Matt, the Jewish father in an interfaith family with two young girls, shared with me this story:
His mother, the girls’ Jewish grandmother, asked if he would raise the girls Jewish. “Yes,” he said, “but it won’t look like the Jewish I was raised with, or the Jewish you, Mom, were raised with. It will look like the Jewish they will be raised with.”
Now more than ever we need models for teaching religion to today’s youth in ways that lay the foundation for a new form of religious identity in a safe, loving, and just world. And I mean World. Education is no longer a singular ethnic communal concern. Today we must consider how we fit with others on our shared planet. How are we —the grown ups in the room— supposed to do that?
Religious and secular educators need good examples of lessons that work. Continue reading How to Teach Religion Today – With Purim as an Example
The joys and challenges of interfaith life are amplified in December —the most interfaith time of the year.
This December that volume goes up as THREE MAJOR HOLIDAYS overlap.
• Hanukkah, the Jewish festival of light, begins this year on Christmas Eve (Dec 24) and ends on New Year’s Day (Jan 1).
• Christmas Eve, Christmas Day, & its official observance run from December 24-26.
• Kwanzaa, celebrating African heritage and culture, begins Dec. 26 and ends January 1.
• Plus, December is populated with Winter Solstice on Dec. 21, the Swedish holiday of St. Lucia, bearer of light, on Dec. 13, and in Mexico and the Americas, the Catholic Fiesta of Our Lady of Guadalupe on Dec. 12, and more.
The month is so loaded it’s called December Dilemma. Partners can get tied up in knots deciding what holiday to celebrate with which family group and how. So the confluence of three holidays this year could be a recipe for December Disaster. As an interfaith coach, I’ve seen the season cause conflict and anxiety but also compassion.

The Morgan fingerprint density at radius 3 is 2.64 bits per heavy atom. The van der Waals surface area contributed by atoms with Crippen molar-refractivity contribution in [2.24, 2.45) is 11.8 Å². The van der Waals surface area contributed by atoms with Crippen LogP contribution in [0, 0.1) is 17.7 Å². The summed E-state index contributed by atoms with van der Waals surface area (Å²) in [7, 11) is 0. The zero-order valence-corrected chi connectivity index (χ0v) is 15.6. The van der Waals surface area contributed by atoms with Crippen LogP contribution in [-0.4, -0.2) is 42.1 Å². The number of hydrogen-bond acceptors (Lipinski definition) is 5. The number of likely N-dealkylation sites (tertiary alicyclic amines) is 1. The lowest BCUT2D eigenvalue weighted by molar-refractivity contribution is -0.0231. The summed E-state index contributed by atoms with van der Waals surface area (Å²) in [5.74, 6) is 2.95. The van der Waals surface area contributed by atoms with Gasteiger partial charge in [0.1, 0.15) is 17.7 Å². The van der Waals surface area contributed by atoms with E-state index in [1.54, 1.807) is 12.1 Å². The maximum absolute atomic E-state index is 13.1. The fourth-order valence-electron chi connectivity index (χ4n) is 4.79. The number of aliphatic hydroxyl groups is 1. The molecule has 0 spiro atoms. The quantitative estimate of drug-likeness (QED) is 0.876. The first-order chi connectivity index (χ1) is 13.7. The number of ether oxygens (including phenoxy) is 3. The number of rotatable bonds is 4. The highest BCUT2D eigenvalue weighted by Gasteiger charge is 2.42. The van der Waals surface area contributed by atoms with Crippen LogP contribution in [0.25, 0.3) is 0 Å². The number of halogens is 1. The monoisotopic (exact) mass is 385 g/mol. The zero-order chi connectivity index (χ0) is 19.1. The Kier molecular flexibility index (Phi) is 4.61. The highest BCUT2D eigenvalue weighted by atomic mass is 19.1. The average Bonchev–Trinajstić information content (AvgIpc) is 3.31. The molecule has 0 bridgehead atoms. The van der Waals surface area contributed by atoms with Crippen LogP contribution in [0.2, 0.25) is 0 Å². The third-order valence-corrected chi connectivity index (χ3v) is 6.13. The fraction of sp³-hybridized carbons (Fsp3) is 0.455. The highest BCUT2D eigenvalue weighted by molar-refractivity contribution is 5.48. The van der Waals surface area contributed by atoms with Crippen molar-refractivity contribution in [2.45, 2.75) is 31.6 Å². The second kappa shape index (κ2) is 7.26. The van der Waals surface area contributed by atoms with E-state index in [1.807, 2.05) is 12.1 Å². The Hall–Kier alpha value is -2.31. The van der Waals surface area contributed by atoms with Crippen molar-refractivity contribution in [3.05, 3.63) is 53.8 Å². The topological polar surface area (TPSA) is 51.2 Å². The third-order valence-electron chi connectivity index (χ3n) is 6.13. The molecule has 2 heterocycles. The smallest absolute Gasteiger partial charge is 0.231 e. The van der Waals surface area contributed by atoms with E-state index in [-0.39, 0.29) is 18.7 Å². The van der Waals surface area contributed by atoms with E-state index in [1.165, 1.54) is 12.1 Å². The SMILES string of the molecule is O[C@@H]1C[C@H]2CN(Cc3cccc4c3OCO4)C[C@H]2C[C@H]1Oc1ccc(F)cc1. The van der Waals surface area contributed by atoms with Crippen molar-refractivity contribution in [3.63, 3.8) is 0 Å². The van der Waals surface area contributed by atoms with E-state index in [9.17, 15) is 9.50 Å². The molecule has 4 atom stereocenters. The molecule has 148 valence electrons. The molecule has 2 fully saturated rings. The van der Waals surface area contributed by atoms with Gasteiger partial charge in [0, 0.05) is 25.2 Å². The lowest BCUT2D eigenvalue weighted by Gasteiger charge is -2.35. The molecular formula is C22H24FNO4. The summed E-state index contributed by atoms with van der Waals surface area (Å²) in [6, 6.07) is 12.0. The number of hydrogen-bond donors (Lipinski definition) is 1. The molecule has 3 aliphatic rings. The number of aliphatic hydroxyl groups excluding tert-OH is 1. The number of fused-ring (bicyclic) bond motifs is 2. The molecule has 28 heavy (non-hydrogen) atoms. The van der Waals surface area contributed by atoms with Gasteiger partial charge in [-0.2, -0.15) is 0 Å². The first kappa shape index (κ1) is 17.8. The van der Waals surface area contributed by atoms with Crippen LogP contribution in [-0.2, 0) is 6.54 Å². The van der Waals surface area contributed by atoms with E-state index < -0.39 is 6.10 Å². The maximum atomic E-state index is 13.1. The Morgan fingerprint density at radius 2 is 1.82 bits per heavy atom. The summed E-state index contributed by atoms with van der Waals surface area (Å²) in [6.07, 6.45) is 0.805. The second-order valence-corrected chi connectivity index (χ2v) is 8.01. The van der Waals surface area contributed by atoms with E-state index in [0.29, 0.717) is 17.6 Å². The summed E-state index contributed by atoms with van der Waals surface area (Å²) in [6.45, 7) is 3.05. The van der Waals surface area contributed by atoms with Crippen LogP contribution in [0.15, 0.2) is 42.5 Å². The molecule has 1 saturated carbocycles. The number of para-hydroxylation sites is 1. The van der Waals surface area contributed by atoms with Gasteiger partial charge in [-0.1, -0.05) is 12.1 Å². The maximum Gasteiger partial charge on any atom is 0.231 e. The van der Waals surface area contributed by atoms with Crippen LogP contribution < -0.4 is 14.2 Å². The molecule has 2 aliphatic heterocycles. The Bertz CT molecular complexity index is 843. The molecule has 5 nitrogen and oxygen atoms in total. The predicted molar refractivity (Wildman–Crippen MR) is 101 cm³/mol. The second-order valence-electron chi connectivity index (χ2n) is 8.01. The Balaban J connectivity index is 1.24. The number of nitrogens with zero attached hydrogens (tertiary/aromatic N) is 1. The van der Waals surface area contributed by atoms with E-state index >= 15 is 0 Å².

With December here, if you’re in an interfaith relationship, you may be feeling a little sensitive right now.
Continue reading December: The Most Interfaith Time of the Year
What would Obama say as Americans vote today? Watch this! You may find yourself, like me, playing it over and over. The words and their sorrow may be imaginary but they point us towards real hope. More than a captivating and inspiring song, this lamentation challenges our soul as a nation. When the election is over, may we all rise higher.
But how did we sink so low?
To answer that question, let me share a few notes from attending the REA Conference in Pittsburgh where I met Religion Educators from around the world including Belgium, Germany, Austria, England, Spain, Turkey, Nigeria, Canada, Israel, Australia, and the United States. Continue reading Seriously — Imaginary Sorrow (Obama) and Real Hope (REA)
Keep Calm and Watch Fury.
Share your thoughts at the end of this post.
With recently heightened “suspense” from Donald Trump as we near the end of this election, it’s worth reminding ourselves of why populism, group think, and mob (or mobster) rule don’t work. For this reason, I suggest hosting a Movie Night Pre-Election Party featuring the 1936 drama and thriller, Fury. Continue reading Election Fury or Forgiveness
A BBC 2016 poll found that more people identify as “global” rather than “national” citizens. I believe this phenomena is evolutionarily appropriate for our times.
What does it mean to identify with 7.4 billion people on the planet? World citizenship is growing, although it is less common in industrialized nations. I could speculate as to why, but I want to focus on the meaning of identifying as a global citizen.
Who is a global citizen?
Continue reading Global Citizenship
If you meet a religious leader on the road… and they tell you their congregation is shrinking… and youth enrollment is down… and you suggest they include an interfaith perspective in their religious school program, that leader will probably dismiss your suggestion without another thought. At least, this has been my experience. Why do so many clergy resist teaching interfaith perspectives to youth at a time when church/synagogue attendance is at an all-time low with nearly one in three Americans under age 35 identifying as spiritual but not religious? The clergy I have encountered typically give one or all of the following reasons:
Continue reading If You Meet a Religious Leader on the Road…